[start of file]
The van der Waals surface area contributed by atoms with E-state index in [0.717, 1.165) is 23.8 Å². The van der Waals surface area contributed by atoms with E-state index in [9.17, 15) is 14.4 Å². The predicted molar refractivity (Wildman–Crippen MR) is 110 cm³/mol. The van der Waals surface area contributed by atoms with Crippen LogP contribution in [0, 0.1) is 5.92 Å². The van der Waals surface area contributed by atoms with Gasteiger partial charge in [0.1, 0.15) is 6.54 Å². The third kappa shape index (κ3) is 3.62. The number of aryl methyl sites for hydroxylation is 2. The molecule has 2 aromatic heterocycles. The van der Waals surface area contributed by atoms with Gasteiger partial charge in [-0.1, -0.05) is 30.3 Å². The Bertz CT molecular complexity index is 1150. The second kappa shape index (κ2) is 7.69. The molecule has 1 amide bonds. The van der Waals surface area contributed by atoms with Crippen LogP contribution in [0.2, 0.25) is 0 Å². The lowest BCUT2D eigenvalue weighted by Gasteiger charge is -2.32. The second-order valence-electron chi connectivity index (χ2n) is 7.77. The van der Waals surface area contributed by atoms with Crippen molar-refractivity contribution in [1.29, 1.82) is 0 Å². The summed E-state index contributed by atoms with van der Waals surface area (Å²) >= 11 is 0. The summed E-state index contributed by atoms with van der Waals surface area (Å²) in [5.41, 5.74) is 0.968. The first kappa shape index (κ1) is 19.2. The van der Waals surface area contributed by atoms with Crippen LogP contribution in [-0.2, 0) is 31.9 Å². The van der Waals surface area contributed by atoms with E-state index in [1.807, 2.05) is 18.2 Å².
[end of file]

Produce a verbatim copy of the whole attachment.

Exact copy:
The van der Waals surface area contributed by atoms with E-state index in [0.717, 1.165) is 23.8 Å². The van der Waals surface area contributed by atoms with E-state index in [9.17, 15) is 14.4 Å². The predicted molar refractivity (Wildman–Crippen MR) is 110 cm³/mol. The van der Waals surface area contributed by atoms with Crippen LogP contribution in [0, 0.1) is 5.92 Å². The van der Waals surface area contributed by atoms with Gasteiger partial charge in [0.1, 0.15) is 6.54 Å². The third kappa shape index (κ3) is 3.62. The number of aryl methyl sites for hydroxylation is 2. The molecule has 2 aromatic heterocycles. The van der Waals surface area contributed by atoms with Gasteiger partial charge in [-0.1, -0.05) is 30.3 Å². The Bertz CT molecular complexity index is 1150. The second kappa shape index (κ2) is 7.69. The molecule has 1 amide bonds. The van der Waals surface area contributed by atoms with Crippen LogP contribution in [0.2, 0.25) is 0 Å². The lowest BCUT2D eigenvalue weighted by Gasteiger charge is -2.32. The second-order valence-electron chi connectivity index (χ2n) is 7.77. The van der Waals surface area contributed by atoms with Crippen molar-refractivity contribution in [1.29, 1.82) is 0 Å². The summed E-state index contributed by atoms with van der Waals surface area (Å²) >= 11 is 0. The summed E-state index contributed by atoms with van der Waals surface area (Å²) in [5.41, 5.74) is 0.968. The first kappa shape index (κ1) is 19.2. The van der Waals surface area contributed by atoms with Crippen LogP contribution in [-0.2, 0) is 31.9 Å². The van der Waals surface area contributed by atoms with E-state index in [1.807, 2.05) is 18.2 Å².